Two years after doubling its branch network with the purchase of 17 former CoreStates Bank branches, Main Street Bancorp of Reading, Pa., realized that it had bitten off more than it could chew.
So last quarter Main Street closed two branches in counties where it has several and sold its sole branch in Lancaster County to Susquehanna Bancshares of Lititz, Pa.
Main Street plans to sell two or three more branches that are outside its main market by the end of this quarter. All are former CoreStates offices that, according to Main Streets president and chief executive officer, Brian Hartline, were simply too far away from the companys core market or were not profitable.
Having one branch in each of a handful of counties was causing a financial drain, he said, so the $1.5 billion-asset company decided that it was better off closing them and concentrating on the five or six branches that we have in one county.
While Main Street was retrenching, other community bankers were coming to the same conclusions. Amcore Financial Inc., BankAtlantic Bancorp, Republic Bancshares, City Holding Co., and Eagle Bancshares have all announced plans to shed branches, close far-flung loan production offices, and exit unprofitable businesses.
Getting rid of dead weight every few years is not uncommon, but industry observers say activity has picked up noticeably as the economy slows and banks place a renewed emphasis on traditional banking in their own backyards.
Companies are realizing that they need to shed unprofitable branches outside of their market and tighten up their core markets, said Chris Hargrove, president of the consulting firm Professional Bank Services in Louisville, Ky.
For instance, AMCORE in Rockford, Ill., announced plans in January to sell six branches it had acquired outside its main markets.
We wanted to re-deploy our capital and focus our resources closer to home where we see more economic growth opportunity, said John Hecht, chief financial officer of the $4.2 billion-asset company.
The bank is half way there, selling two branches to $142 million-asset First National Bank and Trust of Rochelle (Ill.), and a third to $123 million-asset Union Savings Bank in Freeport, Ill. Deals for the three other branches are being negotiated. AMCORE is adding two branches near its headquarters.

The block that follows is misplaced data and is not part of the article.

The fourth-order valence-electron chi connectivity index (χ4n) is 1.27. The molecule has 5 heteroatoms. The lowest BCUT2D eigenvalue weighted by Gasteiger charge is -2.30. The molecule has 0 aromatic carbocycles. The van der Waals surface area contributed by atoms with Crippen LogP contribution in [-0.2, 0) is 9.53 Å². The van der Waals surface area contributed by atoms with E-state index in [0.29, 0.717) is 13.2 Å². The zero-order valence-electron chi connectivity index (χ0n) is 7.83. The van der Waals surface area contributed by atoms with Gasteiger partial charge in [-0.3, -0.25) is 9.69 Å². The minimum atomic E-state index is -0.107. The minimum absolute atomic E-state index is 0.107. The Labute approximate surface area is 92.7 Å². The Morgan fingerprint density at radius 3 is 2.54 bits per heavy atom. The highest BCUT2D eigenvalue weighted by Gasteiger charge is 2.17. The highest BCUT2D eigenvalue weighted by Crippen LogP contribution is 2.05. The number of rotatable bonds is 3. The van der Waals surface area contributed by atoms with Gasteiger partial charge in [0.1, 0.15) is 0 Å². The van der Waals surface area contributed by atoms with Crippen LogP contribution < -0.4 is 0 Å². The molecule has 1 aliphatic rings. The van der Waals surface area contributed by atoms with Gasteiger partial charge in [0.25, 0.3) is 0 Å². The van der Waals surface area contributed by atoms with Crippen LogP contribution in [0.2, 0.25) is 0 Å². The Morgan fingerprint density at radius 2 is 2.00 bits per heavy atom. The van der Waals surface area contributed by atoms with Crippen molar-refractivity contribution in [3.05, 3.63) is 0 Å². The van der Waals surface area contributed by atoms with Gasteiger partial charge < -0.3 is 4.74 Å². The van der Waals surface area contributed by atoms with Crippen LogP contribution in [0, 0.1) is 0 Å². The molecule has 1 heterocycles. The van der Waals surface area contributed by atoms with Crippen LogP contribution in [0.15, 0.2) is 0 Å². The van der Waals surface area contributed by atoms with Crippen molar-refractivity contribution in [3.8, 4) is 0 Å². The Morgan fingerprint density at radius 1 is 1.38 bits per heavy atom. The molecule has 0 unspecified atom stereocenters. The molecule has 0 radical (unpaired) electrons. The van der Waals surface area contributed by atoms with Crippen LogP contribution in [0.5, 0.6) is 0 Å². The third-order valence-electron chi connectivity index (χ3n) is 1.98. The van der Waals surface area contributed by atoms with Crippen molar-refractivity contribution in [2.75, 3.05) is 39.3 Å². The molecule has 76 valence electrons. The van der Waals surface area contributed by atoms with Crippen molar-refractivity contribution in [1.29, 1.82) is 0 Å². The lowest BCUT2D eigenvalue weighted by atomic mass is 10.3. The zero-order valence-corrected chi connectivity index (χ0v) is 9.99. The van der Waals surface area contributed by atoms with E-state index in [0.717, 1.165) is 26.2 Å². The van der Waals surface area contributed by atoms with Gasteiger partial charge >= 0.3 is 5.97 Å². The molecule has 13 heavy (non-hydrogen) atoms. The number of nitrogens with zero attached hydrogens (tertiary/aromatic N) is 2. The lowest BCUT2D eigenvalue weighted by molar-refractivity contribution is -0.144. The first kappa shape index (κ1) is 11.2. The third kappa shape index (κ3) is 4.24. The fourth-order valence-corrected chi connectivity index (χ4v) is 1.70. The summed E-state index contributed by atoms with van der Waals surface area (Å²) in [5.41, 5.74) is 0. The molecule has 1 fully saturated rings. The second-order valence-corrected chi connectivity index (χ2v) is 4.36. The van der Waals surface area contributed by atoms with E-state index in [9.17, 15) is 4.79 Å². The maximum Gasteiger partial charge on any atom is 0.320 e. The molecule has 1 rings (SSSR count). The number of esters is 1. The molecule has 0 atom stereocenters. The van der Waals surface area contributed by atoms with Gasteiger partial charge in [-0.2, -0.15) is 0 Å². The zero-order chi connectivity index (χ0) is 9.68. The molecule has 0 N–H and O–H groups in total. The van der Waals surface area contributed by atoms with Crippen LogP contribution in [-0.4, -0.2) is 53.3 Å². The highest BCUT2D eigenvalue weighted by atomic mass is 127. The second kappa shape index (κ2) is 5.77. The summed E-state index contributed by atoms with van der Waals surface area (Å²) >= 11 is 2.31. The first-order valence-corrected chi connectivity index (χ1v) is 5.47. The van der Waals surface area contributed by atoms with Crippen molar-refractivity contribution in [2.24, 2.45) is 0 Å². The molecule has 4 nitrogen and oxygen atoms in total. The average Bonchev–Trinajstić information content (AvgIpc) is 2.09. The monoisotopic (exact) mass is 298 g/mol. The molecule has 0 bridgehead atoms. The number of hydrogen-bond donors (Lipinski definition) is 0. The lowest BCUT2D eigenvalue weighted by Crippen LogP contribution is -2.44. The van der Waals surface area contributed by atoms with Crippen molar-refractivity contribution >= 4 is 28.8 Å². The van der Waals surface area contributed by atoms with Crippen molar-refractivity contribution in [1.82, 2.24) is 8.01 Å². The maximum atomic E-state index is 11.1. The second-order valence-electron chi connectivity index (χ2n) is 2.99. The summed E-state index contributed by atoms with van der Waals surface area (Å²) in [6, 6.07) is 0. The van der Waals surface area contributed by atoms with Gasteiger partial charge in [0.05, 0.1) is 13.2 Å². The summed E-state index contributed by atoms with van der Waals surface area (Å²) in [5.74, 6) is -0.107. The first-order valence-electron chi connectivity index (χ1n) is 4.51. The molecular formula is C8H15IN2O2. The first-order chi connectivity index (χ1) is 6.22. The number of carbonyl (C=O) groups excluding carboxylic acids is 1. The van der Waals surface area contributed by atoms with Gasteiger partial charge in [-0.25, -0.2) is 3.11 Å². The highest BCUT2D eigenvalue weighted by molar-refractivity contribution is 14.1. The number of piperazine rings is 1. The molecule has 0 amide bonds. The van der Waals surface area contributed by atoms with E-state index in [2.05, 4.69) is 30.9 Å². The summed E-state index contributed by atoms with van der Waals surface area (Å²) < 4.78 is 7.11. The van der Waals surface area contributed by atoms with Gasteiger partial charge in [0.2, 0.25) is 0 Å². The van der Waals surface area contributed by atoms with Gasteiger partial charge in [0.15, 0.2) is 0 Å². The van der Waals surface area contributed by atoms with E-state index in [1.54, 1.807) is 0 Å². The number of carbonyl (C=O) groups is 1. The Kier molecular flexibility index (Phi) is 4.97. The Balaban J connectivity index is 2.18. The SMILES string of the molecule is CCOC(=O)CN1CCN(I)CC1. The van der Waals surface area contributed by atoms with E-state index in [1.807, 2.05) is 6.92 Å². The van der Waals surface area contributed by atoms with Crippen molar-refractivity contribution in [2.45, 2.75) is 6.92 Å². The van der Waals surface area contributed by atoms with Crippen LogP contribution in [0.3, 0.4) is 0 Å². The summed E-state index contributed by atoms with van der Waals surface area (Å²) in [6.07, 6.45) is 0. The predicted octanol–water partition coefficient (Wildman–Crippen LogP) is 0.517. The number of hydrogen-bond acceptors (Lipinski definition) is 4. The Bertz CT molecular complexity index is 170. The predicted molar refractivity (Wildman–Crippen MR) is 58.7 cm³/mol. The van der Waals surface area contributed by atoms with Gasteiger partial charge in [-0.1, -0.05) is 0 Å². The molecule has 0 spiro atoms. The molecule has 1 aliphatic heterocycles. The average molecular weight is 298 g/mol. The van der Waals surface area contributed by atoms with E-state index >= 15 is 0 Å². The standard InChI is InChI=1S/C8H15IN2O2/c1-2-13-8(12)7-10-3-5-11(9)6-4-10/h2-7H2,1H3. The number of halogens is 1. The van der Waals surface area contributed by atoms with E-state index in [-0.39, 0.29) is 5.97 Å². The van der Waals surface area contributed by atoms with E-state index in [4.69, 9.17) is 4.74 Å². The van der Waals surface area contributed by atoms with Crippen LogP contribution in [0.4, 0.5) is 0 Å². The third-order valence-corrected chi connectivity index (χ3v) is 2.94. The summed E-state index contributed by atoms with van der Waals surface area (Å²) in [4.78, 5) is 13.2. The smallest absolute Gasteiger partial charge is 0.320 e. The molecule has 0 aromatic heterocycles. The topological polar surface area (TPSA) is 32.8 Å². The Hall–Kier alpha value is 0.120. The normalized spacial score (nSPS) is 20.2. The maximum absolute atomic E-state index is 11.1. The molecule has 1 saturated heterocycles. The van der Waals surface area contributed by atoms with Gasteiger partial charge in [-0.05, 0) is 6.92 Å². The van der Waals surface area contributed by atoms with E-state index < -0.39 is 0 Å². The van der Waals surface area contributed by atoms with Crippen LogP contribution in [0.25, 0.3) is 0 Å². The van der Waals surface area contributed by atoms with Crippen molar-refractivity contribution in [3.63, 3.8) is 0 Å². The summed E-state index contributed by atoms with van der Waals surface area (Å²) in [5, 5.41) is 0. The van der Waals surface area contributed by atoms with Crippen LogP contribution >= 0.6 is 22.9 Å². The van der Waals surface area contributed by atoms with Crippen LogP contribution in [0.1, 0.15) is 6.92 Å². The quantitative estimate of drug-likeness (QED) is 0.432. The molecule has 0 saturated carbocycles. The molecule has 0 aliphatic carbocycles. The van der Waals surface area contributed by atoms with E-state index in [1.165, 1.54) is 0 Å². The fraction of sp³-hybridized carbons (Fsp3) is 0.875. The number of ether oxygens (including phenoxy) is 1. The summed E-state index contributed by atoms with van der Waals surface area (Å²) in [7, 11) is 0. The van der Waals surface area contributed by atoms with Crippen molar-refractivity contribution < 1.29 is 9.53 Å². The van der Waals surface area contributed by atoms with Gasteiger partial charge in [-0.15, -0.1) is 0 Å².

Over the last several years, banks and thrifts throughout the country have been buying up everything, said Steve Covington, an analyst with Advest Inc. in New York. Now they are going through a digestion phase and sitting down and realizing what is and isnt profitable.
For example, BankAtlantic of Fort Lauderdale, Fla., announced earlier this month that it was closing 350 of its 800 automated teller machines in Wal-Mart and Kmart stores. The $4.3 billion-asset company decided to close the ATMs, which are located throughout Georgia, Alabama, and Florida, because use was much lower than expected and they were not sufficiently profitable, said Leo Hinkley, vice president of investor relations.
The bottom line was that they were not performing up to our expectations, he said. And it only made common sense to exit.
BankAtlantic also announced it would phase out its participation in syndicated loans outside of Florida and that it would focus more on in its traditional networks.
After realizing how thinly its resources were spread, Republic Bancshares in St. Petersburg, Fla., also decided to do some trimming. The $2.4 billion-asset company, which bulked up quickly by acquiring 25 branches from the former NationsBank Corp., announced that it was selling five of its branches in Miami-Dade County and two in central Florida.
Republic CEO William Klich said recently that the company did not have a large enough presence in those markets to be competitive. Like BankAtlantic, it is also halting lending outside Florida.
Mr. Hargrove of Professional Bank Services noted that while many community banks are selling, others are buying. The buyers are often smaller banks based in the town where branches are being sold, he said. That happened with Amcores sales and Republics branch sales attracted $250 million-asset Pointe Financial in Boca Raton, Fla., and $425 million-asset CNB National Bank in Lake City, Fla.
However, City Holding in Charleston, W.Va., which decided last July to refocus on its banking operations in West Virginia after a string of problems, has had trouble unloading its two banks in California and getting out of nontraditional businesses it picked up in 1997.
The $2.7 billion-asset City Holding sold its specialty finance division last month and the service rights to some of its mortgages in December, but it is still looking for takers for its Internet service provider and direct marketing company.
Mr. Hargrove said that in recent years many banks overpaid for mortgage and insurance operations in a rush to expand their offerings. Now, unable to make money, they are trying to unload those businesses. The most unpopular line of business has clearly been mortgages, he said.
Eagle Bancshares in Atlanta announced earlier this month that it is pulling out of the construction lending and retail mortgage business beyond the Atlanta metro area. Eagle, preparing for an economic slowdown, said it wants to focus resources on its main market, which has more growth potential.
Although a downturn was a second thought for Mr. Hartline when he decided to sell the Main Street branches, he said he can see why it is motivating his peers to scale back. If we do go through a downturn, you are better off in a community where everybody knows you and you know everything there is to know about your bank, he said.